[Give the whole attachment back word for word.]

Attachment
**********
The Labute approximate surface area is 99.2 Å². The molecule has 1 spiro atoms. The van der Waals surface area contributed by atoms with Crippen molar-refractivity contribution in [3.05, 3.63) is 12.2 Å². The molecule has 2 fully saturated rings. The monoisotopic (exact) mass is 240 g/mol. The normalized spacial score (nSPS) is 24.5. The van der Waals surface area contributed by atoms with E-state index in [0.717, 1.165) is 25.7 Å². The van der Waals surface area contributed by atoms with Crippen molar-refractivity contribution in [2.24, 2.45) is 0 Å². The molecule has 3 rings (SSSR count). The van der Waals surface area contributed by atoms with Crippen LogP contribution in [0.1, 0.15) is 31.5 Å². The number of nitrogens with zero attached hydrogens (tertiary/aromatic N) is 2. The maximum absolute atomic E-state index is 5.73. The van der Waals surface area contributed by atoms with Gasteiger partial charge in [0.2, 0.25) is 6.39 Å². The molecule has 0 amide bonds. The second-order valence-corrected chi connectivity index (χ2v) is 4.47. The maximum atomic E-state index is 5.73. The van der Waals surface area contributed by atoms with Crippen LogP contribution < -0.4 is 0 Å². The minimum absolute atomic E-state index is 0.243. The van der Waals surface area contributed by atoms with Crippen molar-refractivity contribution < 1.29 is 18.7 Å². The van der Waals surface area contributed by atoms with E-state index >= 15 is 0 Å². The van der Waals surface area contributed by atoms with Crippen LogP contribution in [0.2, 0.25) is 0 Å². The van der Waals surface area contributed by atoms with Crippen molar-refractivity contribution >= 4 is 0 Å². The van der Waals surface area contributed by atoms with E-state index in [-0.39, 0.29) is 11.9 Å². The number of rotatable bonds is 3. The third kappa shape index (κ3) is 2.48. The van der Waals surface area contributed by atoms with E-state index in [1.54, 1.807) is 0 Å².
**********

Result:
The Labute approximate surface area is 99.2 Å². The molecule has 1 spiro atoms. The van der Waals surface area contributed by atoms with Crippen molar-refractivity contribution in [3.05, 3.63) is 12.2 Å². The molecule has 2 fully saturated rings. The monoisotopic (exact) mass is 240 g/mol. The normalized spacial score (nSPS) is 24.5. The van der Waals surface area contributed by atoms with E-state index in [0.717, 1.165) is 25.7 Å². The van der Waals surface area contributed by atoms with Crippen molar-refractivity contribution in [2.24, 2.45) is 0 Å². The molecule has 3 rings (SSSR count). The van der Waals surface area contributed by atoms with Crippen LogP contribution in [0.1, 0.15) is 31.5 Å². The number of nitrogens with zero attached hydrogens (tertiary/aromatic N) is 2. The maximum absolute atomic E-state index is 5.73. The van der Waals surface area contributed by atoms with Gasteiger partial charge in [0.2, 0.25) is 6.39 Å². The molecule has 0 amide bonds. The second-order valence-corrected chi connectivity index (χ2v) is 4.47. The maximum atomic E-state index is 5.73. The van der Waals surface area contributed by atoms with Crippen LogP contribution < -0.4 is 0 Å². The minimum absolute atomic E-state index is 0.243. The van der Waals surface area contributed by atoms with Crippen molar-refractivity contribution < 1.29 is 18.7 Å². The van der Waals surface area contributed by atoms with E-state index >= 15 is 0 Å². The van der Waals surface area contributed by atoms with Crippen LogP contribution in [0.2, 0.25) is 0 Å². The van der Waals surface area contributed by atoms with Crippen molar-refractivity contribution >= 4 is 0 Å². The van der Waals surface area contributed by atoms with E-state index in [-0.39, 0.29) is 11.9 Å². The number of rotatable bonds is 3. The third kappa shape index (κ3) is 2.48. The van der Waals surface area contributed by atoms with E-state index in [1.54, 1.807) is 0 Å².